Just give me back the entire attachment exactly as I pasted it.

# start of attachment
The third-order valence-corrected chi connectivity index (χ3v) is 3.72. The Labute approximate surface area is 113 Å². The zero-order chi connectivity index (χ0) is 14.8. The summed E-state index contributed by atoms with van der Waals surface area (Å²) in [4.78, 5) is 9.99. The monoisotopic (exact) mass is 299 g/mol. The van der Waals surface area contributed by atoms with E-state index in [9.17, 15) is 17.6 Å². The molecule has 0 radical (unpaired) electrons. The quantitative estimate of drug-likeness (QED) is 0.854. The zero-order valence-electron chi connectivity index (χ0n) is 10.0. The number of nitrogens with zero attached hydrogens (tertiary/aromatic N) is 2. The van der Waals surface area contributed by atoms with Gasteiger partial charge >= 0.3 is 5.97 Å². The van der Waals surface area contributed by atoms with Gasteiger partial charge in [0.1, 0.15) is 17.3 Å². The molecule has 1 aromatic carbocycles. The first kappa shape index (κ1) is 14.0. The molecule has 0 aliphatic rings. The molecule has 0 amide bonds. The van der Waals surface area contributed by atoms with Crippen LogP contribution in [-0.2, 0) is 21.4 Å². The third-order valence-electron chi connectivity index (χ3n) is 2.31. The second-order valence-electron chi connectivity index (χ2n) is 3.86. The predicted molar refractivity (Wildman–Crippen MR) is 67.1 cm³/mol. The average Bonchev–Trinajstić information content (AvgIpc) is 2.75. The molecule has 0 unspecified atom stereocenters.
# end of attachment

The third-order valence-corrected chi connectivity index (χ3v) is 3.72. The Labute approximate surface area is 113 Å². The zero-order chi connectivity index (χ0) is 14.8. The summed E-state index contributed by atoms with van der Waals surface area (Å²) in [4.78, 5) is 9.99. The monoisotopic (exact) mass is 299 g/mol. The van der Waals surface area contributed by atoms with E-state index in [9.17, 15) is 17.6 Å². The molecule has 0 radical (unpaired) electrons. The quantitative estimate of drug-likeness (QED) is 0.854. The zero-order valence-electron chi connectivity index (χ0n) is 10.0. The number of nitrogens with zero attached hydrogens (tertiary/aromatic N) is 2. The van der Waals surface area contributed by atoms with Gasteiger partial charge >= 0.3 is 5.97 Å². The van der Waals surface area contributed by atoms with Gasteiger partial charge in [0.1, 0.15) is 17.3 Å². The molecule has 1 aromatic carbocycles. The first kappa shape index (κ1) is 14.0. The molecule has 0 aliphatic rings. The molecule has 0 amide bonds. The van der Waals surface area contributed by atoms with Crippen LogP contribution in [-0.2, 0) is 21.4 Å². The third-order valence-electron chi connectivity index (χ3n) is 2.31. The second-order valence-electron chi connectivity index (χ2n) is 3.86. The predicted molar refractivity (Wildman–Crippen MR) is 67.1 cm³/mol. The average Bonchev–Trinajstić information content (AvgIpc) is 2.75. The molecule has 0 unspecified atom stereocenters.